Art and Faith

Sunday, 4 September 2011

Yelena Cherkasova. The Imperial Family. undated

The Imperial Family

Yelena Cherkasova


Tuesday, 23 March 2010

Unknown Artist. Royal Martyr Tsar St Nikolai Aleksandrovich the Passionbearer. undated (2000s?)

Royal Martyr Tsar St Nikolai Aleksandrovich the Passionbearer

Unknown artist

undated (2000s?)



There is an infallible test that shows you the true standing of this or that Orthodox institution or person. Those who honour the Tsar Martyr openly and venerate him are true Orthodox Christians. Those who denigrate or minimise him, those who slander him or call him dysfunctional, and those who pass over his podvig in silence are not Orthodox Christians at all. Reflect well on the fact that Aleksandr Schmemann denigrated the Tsar Martyr, as did (and does SVS). They DO love Rowan Williams, the official Episcopal Church , and Robert Taft! A word to the wise, eh…


Friday, 31 October 2008

Vladimir Pervunensky. The Last Tsar of Russia. 2006

The Last Tsar of Russia

Vladimir Pervunensky



Of course, this is an equestrian portrait of Royal Martyr Tsar St Nikolai Aleksandrovich the Passionbearer (1868-1918). He’s in front of the Cathedral of Christ the Saviour in Moscow. We in America have a special reason to hold Tsar St Nikolai in veneration. Many of the earliest Orthodox churches in this country were built using funds from the tsar’s privy purse. If it weren’t for this aid, there’d be no Orhtodoxy in America today. There are factions in Orthodoxy in this country that minimise Tsar St Nikolai’s role in our history. They shouldn’t be listened to and we should give them short shrift.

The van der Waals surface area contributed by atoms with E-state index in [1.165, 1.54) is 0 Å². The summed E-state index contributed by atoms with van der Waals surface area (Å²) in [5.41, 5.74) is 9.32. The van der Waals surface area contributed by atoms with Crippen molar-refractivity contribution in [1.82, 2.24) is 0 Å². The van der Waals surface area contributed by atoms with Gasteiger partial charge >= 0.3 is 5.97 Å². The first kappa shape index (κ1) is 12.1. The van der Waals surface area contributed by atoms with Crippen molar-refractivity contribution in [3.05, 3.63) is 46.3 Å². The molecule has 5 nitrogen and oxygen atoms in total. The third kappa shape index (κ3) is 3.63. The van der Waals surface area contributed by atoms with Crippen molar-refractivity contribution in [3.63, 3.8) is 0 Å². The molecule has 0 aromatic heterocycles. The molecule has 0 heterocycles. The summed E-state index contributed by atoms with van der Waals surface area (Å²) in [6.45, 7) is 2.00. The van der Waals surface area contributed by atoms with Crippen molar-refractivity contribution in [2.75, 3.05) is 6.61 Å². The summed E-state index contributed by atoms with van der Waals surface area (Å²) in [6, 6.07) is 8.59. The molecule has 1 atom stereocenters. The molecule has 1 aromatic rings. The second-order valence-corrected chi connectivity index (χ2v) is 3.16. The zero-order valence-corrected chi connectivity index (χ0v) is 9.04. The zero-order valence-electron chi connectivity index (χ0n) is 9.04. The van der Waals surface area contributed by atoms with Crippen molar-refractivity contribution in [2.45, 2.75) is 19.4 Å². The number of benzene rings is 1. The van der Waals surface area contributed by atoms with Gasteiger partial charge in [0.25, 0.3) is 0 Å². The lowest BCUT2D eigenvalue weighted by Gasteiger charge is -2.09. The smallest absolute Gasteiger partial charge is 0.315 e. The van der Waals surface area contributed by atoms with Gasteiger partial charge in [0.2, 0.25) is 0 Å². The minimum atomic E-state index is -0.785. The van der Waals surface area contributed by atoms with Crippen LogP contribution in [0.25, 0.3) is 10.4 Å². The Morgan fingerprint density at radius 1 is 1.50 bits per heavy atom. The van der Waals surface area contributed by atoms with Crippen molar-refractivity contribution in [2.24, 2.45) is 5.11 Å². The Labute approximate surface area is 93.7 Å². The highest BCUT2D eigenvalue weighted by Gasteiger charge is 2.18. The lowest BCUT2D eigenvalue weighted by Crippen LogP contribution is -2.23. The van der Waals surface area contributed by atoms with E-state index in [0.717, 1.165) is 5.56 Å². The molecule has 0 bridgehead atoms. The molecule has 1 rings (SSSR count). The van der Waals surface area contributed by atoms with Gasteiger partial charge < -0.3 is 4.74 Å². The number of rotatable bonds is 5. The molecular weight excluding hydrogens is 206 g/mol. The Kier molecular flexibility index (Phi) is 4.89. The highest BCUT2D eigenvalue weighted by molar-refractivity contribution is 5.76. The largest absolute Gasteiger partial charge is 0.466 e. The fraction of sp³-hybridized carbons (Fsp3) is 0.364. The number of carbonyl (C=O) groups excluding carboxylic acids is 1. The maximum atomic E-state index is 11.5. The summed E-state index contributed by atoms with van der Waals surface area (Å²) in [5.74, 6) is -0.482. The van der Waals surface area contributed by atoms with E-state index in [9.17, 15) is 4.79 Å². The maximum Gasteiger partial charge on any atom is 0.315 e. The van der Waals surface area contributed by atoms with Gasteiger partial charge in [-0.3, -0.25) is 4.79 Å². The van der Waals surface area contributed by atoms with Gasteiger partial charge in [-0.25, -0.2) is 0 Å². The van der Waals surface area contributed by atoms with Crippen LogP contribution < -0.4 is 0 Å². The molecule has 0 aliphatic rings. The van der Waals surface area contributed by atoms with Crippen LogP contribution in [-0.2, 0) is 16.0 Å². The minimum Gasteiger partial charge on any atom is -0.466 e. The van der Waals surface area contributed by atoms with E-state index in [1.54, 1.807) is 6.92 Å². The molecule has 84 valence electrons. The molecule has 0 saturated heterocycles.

Sunday, 26 October 2008

Ivan Makarov. The Sermon on the Mount (Christ Blessing the Imperial Family). 1889

The Sermon on the Mount (Christ Blessing the Imperial Family)

Ivan Makarov



This painting is a religious allegory. To the right of Christ, one can see Tsar Aleksandr Aleksandrovich (ruled 1881-94) with his family. To the immediate left of the tsar is Tsarevich Nikolai Aleksandrovich, who later became tsar (ruled 1894-1917) and was martyred, along with his family and four servants, in 1918 in Yekaterinburg by the Reds (he was canonised in 2000 by the Moscow Patriarchate as a Holy Passionbearer). Of course, it symbolises the fact that the Church was supportive of the tsar and blessed his rule. Tsar Aleksandr was a genuinely pious man and he passed his faith on to his son, who was, perhaps, the most spiritually-minded tsar in Russian history. Aleksandr Aleksandrovich was an unpretentious man who knew his limitations. That is, he was truly humble. He took no guff from anyone, but, he offered no abuse to anyone else either. In short, he was a good Christian ruler, well worth emulating. A man who embodied the best of monarchy and autocracy, I say. We need such today.

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